Roundup #34: Channels, ring buffers and logs | The Creeping IT Apocalypse | dotnet-format | Right Tool for the Job | Fixing Random | Microsoft Graph

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Here are the things that caught my eye this week in .NET.  I’d love to hear what you found most interesting this week.  Let me know in the comments or on Twitter.

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Channels, ring buffers and logs

If you’re developing applications in .NET, you probably heard about all the new shiny part of the framework, like Pipelines which enable you to process IO-related processing with more IO awareness, still leaving your code on quite high level. Another part of the framework that is mentioned recently are channels that are used to pass data between parties. In this post I discuss various approaches used for data passing.


Cloud Irregular: The Creeping IT Apocalypse

So apparently AWS is working on a clandestine low-code/no-code product codenamed “AWS for Everyone”. It’s useless to speculate on this without concrete info (though that didn’t stop Geekwire), but hopefully this isn’t just another half-baked attempt to simplify the process of application development past all recognition. An awful lot of smart people have been trying to make graphical interfaces to help non-programmers code since – what, pre-Visual Basic? – and those projects always seem to get bogged down by a) fundamental limitations of usefulness or b) horrifying snarls of technical debt, or c) both of the above.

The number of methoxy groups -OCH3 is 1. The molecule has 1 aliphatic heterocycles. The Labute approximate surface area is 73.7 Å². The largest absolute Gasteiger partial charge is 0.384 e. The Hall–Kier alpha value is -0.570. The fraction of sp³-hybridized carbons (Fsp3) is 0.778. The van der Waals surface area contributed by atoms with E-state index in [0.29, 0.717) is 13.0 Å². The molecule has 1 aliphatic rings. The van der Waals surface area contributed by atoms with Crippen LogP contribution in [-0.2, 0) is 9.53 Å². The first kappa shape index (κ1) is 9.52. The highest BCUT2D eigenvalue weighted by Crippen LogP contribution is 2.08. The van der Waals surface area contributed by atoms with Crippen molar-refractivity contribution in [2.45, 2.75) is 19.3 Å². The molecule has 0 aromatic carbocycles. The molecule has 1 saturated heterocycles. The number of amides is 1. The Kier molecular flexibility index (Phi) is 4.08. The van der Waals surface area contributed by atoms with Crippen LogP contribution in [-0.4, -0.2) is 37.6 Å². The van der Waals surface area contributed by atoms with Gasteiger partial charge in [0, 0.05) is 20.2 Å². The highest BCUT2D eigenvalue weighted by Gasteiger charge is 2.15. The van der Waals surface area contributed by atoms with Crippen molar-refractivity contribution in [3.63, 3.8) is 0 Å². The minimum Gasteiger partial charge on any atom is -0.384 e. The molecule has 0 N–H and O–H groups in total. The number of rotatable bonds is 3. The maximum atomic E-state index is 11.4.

The myth of the right tool for the job

The phrase “the right tool for the job” is one we’ve all heard in software development and we’ve all most likely said it at some point. However when you stop and think about what such a phrase actually means you begin to realise it’s actually quite a problematic one, it makes too many assumptions.


Fixing random, part 1

The C# design team tries hard to make the language a “pit of success”, where the natural way to write programs is also the correct, elegant and performant way. And then System.Random comes along; I cringe every time I see code on StackOverflow that uses it, because it is almost always wrong, and it is seldom easy to see how to make it right.


Exploring the Microsoft Graph SDK

Microsoft Graph is a gateway to the data and intelligence in Microsoft 365. It provides a unified programming model that you can use to take advantage of the data in Office 365, Enterprise Mobility + Security, and Windows 10.

In this episode we’re joined by Darrel Miller (@darrel_miller), PM for Microsoft Graph developer tooling. Darrel gives us an overview of what Microsoft Graph is, and also shows us how to get started with the .NET SDK.


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